Humans are much bigger than jumping spiders so when a jumping spider sees us approach, it will consider us a threat and behave accordingly, always ready to run or leap away.
But if a jumping spider is exposed to humans over and over again, and nothing bad happens to it, it may relax our presence. And if something good happens – like a pet jumping spider receives a insect snack from the human consistently – then the spider may develop positive associations with the experience of being approached by humans.
Over time, it may become more tolerant of close approach and display anticipatory behaviors that the human may consider friendly, such as scuttling closer.
Why do jumping spiders stare at you?
Jumping spiders are visually-oriented predators who evolved superb eyesight and visually monitor their surrounding for potential threats and opportunities. When a jumping spider stares at you, it is keeping you in its field of view and deciding if you are predator or prey.
Jumping spiders rely on vision to locate prey, navigate their environments, and spot predators. They have amazing telescopic, camera-like eyes that can see color and details and secondary eyes that can sense movement within a full 360 degree field of view.
Jumping spiders survive largely because of this incredible vision. To learn more about how their eyes work, check out my post Jumping Spiders #2 – A look at their incredible vision“.
To learn about how these spiders catch prey, check out my post “Jumping Spiders #4 – As Predators“.
To learn about how these spiders avoid becoming prey themselves, check out my posts “Jumping Spiders #3 – A detailed look at a special skill: Jumping” and “Jumping Spiders #5 – As Prey“.
Are jumping spiders blind?
Jumping spiders have excellent eyesight; they are not blind. Their eyesight is acute and sensitive to color, changes in light levels, and movement. The arrangement of their eyes provides 360 degree views of their environment and the high acuity lets them judge distances precisely.
Can spiders see you looking at them?
The acuity of spider vision varies by species. Jumping spiders have very acute vision and can resolve both colors and fine details to recognize when they are being observed. Other spider species have poorer vision and would be unable to distinguish the details of the human face.
Why do jumping spiders like windows?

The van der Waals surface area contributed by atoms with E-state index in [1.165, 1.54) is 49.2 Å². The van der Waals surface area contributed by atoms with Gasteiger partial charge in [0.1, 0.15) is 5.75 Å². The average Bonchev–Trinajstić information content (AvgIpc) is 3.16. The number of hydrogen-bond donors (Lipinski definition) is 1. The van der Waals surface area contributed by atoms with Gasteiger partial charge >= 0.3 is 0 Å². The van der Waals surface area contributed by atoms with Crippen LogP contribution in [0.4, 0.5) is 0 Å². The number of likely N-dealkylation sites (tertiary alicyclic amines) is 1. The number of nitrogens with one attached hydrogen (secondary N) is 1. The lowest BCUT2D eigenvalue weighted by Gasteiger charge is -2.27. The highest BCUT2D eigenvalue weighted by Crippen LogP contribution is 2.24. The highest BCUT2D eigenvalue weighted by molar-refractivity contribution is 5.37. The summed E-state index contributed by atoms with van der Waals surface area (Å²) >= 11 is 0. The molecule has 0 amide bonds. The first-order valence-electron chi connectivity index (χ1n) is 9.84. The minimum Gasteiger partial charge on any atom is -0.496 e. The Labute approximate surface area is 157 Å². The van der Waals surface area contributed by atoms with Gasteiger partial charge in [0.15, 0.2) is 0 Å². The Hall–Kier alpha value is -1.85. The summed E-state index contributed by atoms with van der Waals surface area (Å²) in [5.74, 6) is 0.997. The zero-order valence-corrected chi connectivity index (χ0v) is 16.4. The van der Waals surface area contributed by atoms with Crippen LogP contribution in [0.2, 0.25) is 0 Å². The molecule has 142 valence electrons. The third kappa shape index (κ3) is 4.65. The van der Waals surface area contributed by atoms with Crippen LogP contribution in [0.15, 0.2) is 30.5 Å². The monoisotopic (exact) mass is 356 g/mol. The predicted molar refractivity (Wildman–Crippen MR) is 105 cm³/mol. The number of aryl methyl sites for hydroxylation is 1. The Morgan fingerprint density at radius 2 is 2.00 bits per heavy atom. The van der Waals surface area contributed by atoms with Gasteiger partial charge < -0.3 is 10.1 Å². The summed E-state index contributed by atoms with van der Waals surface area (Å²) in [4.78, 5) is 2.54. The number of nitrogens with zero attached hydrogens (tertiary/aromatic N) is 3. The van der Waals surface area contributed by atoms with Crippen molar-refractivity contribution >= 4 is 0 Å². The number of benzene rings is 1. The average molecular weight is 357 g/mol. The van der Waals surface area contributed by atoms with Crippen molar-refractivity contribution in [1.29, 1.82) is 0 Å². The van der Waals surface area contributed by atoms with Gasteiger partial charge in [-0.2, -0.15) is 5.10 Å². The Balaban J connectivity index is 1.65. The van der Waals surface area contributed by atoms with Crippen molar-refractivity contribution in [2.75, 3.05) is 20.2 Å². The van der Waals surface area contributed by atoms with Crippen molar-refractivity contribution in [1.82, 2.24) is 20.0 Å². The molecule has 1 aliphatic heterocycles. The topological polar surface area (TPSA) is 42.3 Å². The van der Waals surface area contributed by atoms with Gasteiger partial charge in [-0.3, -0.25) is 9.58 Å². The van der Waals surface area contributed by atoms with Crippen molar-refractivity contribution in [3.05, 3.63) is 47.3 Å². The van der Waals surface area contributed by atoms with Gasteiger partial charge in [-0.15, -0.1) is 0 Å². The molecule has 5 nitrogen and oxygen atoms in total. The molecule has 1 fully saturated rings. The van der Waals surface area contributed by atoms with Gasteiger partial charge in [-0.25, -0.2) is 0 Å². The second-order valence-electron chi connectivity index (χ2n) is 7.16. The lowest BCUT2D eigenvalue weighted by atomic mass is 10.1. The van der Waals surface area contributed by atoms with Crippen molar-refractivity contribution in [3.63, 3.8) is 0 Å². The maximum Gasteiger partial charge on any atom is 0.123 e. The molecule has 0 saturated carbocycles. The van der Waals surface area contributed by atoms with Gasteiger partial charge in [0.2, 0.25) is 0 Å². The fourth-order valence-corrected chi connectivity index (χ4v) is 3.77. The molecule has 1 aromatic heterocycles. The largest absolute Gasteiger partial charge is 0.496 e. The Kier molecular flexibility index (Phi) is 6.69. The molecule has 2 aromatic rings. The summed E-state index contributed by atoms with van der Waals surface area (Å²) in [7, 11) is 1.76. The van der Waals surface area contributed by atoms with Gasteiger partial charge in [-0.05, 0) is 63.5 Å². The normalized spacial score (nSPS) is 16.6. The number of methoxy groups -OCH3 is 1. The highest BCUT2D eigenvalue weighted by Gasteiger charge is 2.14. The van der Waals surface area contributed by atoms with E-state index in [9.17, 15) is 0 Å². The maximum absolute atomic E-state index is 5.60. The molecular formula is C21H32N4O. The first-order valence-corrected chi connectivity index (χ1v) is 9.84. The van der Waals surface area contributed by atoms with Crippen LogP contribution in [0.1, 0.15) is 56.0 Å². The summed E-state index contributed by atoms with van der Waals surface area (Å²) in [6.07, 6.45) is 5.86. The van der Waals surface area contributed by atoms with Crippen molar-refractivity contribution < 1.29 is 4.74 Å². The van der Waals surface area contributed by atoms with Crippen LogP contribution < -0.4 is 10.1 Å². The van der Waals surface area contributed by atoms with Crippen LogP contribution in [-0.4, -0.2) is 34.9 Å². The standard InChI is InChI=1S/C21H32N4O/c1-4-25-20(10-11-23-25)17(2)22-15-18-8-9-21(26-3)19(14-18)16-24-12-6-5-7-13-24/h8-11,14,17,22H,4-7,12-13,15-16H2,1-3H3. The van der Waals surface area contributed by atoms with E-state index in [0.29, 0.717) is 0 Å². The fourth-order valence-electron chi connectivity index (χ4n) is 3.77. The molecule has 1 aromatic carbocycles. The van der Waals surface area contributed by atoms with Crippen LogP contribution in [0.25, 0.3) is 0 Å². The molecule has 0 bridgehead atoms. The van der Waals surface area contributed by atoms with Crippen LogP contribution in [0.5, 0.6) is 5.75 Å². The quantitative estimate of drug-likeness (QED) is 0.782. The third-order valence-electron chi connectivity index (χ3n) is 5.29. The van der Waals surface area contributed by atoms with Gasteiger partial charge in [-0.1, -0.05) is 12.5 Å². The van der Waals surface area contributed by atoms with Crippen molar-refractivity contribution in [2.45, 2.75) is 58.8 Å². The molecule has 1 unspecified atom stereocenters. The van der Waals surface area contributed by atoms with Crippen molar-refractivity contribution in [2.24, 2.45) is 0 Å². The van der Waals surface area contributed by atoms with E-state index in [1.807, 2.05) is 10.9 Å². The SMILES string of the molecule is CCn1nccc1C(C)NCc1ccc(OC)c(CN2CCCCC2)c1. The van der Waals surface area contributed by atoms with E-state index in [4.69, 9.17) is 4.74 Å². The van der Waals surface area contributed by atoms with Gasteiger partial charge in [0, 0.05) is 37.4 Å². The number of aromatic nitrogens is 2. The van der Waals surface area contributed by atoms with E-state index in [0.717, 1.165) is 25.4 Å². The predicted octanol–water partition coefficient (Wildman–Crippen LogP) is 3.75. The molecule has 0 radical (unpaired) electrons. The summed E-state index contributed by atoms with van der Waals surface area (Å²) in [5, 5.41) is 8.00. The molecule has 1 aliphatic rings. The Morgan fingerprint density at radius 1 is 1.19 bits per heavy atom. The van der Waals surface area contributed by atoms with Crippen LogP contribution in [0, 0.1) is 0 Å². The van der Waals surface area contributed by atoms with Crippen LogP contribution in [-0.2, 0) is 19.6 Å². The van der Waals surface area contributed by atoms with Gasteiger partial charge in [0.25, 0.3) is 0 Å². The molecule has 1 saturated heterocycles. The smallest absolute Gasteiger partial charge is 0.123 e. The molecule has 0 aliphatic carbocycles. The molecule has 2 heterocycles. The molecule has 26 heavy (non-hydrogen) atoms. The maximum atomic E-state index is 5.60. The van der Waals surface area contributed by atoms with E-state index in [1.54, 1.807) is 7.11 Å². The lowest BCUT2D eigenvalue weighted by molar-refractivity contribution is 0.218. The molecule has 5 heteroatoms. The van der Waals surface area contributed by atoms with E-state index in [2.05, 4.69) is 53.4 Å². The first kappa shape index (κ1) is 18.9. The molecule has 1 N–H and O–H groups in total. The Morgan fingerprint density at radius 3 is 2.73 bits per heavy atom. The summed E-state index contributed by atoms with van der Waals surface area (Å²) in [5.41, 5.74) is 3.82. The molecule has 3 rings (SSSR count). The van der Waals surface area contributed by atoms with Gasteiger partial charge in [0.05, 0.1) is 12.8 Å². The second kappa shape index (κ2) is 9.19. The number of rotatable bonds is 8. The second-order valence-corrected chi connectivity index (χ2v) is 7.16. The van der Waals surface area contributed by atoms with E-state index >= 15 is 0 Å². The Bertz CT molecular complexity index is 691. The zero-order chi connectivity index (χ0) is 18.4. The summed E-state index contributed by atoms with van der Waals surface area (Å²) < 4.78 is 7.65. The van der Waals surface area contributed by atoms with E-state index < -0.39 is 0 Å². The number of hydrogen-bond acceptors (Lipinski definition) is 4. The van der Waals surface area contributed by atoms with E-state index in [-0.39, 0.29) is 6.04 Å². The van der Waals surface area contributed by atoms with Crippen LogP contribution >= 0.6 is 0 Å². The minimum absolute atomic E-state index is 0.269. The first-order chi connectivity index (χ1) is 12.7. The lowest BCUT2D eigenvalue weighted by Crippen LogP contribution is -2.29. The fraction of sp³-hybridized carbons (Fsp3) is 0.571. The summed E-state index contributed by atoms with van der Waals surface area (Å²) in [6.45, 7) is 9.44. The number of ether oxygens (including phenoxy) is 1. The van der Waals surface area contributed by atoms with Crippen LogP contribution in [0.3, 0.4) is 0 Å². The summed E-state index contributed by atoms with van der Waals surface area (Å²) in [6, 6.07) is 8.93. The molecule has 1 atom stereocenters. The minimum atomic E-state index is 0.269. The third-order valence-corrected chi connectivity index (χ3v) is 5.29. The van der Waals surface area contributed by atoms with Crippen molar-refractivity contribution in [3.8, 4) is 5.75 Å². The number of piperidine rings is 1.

Jumping spiders can be found near windows for two reasons. First, their insect prey can often be found near windows. Second, their vision is acute enough to allow them to see reflections in glass. A jumping spider may gaze at its own reflection, thinking it a fellow spider.
Are jumping spiders intelligent?
Animal intelligence is hard to quantify but jumping spiders display behaviors that imply complicated cognition. Jumping spiders actively hunt prey, which requires cognitive tasks such as identifying prey, judging distances, forming goals, path-finding, and using working memory.
Do jumping spiders eat Black Widow spiders?
Jumping spiders can and will attack and kill black widow spiders (Latrodectus mactans), despite the risk of being envenomated by the black widow in self-defense. Spiders are both predatory and cannibalistic so individuals will attack and eat other spiders, even of their own species.
Despite being numerous, active during the day, and widely studied by scientists, most people know less about jumping spiders than about other more famous spiders such as tarantulas and black widows. They are amazing natural wonders that have “gone their own way” and evolved skills and unique behaviors that distinguish them from all the other spiders within order Araneae.
Related Now I Wonder Posts
For more information about spiders, check out these other Now I Wonder posts:
- What are wolf spiders?
- Jumping Spiders #2 – A look at their incredible vision
- Jumping Spiders #3 – A detailed look at a special skill: Jumping
- Jumping Spiders #4 – As Predators
- Jumping Spiders #5 – As Prey
- Are spiders bugs?
- Do spiders have teeth?
- Do spiders have blood?
For more information about spider relatives in class Arachnida, check out these other Now I Wonder posts: